In continuing to reestablish rapport with the Institute, Crow, earlier this year, approved a land swap with the church -- allowing the Institute to acquire university property at the child psychology study lab and playground on the northern border of the Institute's property in exchange for church-owned property on Fifth Street in Tempe, according to Nancy Hoth, the director of the Child Study Lab. The City of Tempe Design Review Board approved the expansion plan in September.
The expansion would force the child psychology department to move its playground to the north side of the psychology building, and a number of child psychology offices on the south side of the building would be razed in order to make way for the Institute's four-level parking garage, Hoth says.
But in early September, psychology department officials were worried that ASU had no plans to build a new playground, which would have cost the study lab its accreditation and forced it to shut down. Only after the proposed expansion received negative press (in a September 1 story in the State Press), in the form of disgruntled university employees and concerned parents, did the administration communicate to the department that it would indeed build a new playground, Hoth says.
While D. Hyrum Wright, the director of the Tempe Institute, declined to comment, the negative press apparently has the church rethinking the expansion as well. Randy Hulbert, the director of physical facilities and real estate for the Mormon Church Educational System in Utah, says that, despite both ASU and the City of Tempe's approving the expansion, "There is a proposal, but its funding has not been approved by the church."
"The church hasn't decided on it yet," Hulbert says. "There was some publicity on the expansion, and some negative comments. And that's kind of embarrassing when the proposal hasn't even been approved."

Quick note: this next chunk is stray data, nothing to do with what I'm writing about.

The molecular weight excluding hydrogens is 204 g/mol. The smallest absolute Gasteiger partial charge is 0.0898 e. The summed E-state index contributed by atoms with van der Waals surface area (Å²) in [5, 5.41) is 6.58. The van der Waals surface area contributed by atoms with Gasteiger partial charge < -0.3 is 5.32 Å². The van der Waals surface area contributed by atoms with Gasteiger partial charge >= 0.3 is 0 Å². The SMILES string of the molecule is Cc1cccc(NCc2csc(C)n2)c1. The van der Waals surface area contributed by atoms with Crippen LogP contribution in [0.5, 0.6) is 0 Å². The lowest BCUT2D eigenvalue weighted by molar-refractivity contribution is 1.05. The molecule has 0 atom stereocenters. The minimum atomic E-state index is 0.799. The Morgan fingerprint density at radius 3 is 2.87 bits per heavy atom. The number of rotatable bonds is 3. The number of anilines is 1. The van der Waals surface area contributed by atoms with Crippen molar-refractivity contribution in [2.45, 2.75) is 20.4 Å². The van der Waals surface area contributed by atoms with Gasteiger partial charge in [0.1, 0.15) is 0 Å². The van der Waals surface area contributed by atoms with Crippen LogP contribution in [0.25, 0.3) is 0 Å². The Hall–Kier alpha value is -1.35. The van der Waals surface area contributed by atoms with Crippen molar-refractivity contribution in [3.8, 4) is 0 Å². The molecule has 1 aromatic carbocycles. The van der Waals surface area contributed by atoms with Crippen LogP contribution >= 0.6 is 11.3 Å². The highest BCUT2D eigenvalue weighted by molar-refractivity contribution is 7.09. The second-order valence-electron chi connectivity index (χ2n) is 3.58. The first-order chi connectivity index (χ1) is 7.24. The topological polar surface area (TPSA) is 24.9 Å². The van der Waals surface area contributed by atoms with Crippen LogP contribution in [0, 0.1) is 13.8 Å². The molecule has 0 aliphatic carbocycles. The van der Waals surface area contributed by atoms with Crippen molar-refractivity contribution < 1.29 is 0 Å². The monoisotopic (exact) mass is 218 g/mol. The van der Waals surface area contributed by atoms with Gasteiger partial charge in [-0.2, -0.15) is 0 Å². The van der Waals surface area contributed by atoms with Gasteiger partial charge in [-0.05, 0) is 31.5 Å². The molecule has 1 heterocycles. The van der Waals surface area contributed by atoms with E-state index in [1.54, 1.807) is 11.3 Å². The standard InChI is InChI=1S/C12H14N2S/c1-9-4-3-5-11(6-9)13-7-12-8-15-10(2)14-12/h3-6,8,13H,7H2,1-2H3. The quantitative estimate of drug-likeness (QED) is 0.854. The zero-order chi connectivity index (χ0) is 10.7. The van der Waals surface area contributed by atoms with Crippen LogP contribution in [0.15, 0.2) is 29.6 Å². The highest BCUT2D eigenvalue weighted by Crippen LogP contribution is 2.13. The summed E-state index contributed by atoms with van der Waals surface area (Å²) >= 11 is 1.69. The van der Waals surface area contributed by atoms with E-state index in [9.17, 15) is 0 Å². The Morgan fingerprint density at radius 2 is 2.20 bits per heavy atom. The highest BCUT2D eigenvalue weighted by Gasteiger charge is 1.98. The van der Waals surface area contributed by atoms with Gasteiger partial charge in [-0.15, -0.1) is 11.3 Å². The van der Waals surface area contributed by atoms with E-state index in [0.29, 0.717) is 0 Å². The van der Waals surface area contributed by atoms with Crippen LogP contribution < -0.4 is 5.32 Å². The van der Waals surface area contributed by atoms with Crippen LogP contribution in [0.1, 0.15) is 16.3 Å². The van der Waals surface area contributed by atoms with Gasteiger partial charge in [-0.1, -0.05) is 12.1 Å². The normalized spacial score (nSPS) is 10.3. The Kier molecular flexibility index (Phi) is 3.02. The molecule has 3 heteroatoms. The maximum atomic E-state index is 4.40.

A Phoenix-based spokeswoman for the church later called New Times and provided the church's official statement:
"Discussions with the university and city officials remain at the conceptual stage. No final decision has been reached."
Dusty Goltz had been rehearsing his one-man play Banging the Bishop: A Latter-Day Prophecy since August, preparing for opening night on October 15 at ASU's Empty Space Theatre on campus.
Goltz, a 30-year-old Ph.D. candidate at ASU's Hugh Downs School of Communication and a former member of the Mormon church (he joined up for just a year and a half beginning his senior year of high school), wrote the play three years ago, and originally performed it at the Paper Heart gallery in Phoenix in 2002. The play, says Goltz, is his autobiographical tale of coming to terms with his homosexuality, coming out in the LDS faith, then having to hide his sexual preference, and eventually going back to his original faith, Judaism.
"It's basically about the process of coming out, of self-hatred, and angst," Goltz says.
In June, Goltz added new material to the play -- which Goltz says is related to his studies in performance and ritual -- and submitted it to professor Jennifer Linde to have the play placed on the fall performance calendar. After looking at the script, and discussing the performance with Goltz, Linde put the play on the calendar for an October 15 opening.
But on October 6, a little more than a week before opening night, the curtain had already closed on Banging the Bishop.